Under the EIA Notification 2006, submission of misleading information is sufficient grounds for the ministry to reject a proposal and even cancel a clearance provided on the basis of that information. But on this occasion, the ministry gave Vedanta a rap on the knuckles, and repeated that the company should integrate its facilities and undertake a cumulative impact assessment.

However, because Vedanta had conducted the public hearing earlier, in March 2021, it decided it wouldn’t present the revised impact assessment before the affected communities, for their objections.

“In many cases, the public consultations happen for a different environment impact assessment report,” Kohli said. “So the real project is never in front of the people who face the impact. Same in this case – the revised EIA would not be presented before the people.”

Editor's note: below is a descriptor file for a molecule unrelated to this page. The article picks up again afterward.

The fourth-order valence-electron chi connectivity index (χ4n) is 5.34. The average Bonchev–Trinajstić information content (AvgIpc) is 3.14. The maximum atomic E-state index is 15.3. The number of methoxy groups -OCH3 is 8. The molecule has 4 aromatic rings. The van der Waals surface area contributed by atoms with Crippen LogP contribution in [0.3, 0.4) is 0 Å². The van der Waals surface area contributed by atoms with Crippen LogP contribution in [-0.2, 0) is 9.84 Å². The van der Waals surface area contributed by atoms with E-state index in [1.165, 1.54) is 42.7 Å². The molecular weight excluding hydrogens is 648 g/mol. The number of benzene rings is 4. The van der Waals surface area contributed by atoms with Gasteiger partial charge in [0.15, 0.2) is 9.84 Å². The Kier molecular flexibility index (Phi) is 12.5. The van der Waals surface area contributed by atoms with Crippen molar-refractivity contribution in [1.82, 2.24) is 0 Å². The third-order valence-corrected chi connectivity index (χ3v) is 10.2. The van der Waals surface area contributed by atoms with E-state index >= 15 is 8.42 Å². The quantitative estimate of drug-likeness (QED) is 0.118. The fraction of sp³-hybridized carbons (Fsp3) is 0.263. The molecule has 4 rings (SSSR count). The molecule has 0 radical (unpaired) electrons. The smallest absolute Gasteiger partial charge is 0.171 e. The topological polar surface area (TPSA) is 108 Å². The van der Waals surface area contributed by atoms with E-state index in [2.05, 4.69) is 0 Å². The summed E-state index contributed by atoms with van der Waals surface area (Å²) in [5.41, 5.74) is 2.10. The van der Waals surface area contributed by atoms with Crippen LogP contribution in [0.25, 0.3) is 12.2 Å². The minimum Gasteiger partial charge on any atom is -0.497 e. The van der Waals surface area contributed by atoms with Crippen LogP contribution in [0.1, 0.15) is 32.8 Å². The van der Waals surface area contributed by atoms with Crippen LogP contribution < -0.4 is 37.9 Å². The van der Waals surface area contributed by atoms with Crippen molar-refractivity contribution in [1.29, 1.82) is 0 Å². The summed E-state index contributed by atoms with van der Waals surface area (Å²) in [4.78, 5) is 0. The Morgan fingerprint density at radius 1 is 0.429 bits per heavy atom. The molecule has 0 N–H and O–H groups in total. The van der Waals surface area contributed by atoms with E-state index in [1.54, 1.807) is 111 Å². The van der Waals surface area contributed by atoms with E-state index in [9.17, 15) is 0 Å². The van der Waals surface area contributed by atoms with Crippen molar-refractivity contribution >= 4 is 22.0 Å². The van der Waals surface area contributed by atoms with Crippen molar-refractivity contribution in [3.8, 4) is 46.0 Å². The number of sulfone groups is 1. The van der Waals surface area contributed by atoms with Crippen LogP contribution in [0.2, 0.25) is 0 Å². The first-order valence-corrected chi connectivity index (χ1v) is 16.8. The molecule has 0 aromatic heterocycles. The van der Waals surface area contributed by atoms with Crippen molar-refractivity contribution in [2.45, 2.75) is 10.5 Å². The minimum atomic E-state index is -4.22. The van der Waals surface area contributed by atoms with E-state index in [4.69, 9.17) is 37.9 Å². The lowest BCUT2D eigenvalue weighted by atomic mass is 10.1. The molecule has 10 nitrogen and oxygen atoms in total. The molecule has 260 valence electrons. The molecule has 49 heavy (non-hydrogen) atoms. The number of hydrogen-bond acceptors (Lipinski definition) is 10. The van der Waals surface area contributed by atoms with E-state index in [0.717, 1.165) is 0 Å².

The environment ministry returned Vedanta’s file not just because the company didn’t conduct a proper impact assessment, looking at its factories as a whole. The ministry’s expert committee also possessed the Goa pollution control board’s report on Vedanta’s compliance with pollution norms – i.e. whether Vedanta had been fulfilling preexisting conditions to protect the environment.

This report listed a panoply of violations, some of which were dire. They included stormwater discharge into nearby water bodies, presence of shiny emission particles on air-quality monitoring equipment, absence of approval from the agency protecting historical sites, no secondary emission control, missing black-topped roads for transportation and no green belt.

The ministry returned Vedanta’s proposal and issued a show-cause notice to them in August last year, giving the company an opportunity to respond to the issues the report raised.

Then, in October 2021, the ministry’s Integrated Regional Office (IRO) in Bengaluru along with the Goa pollution control board inspected the plants and absolved Vedanta.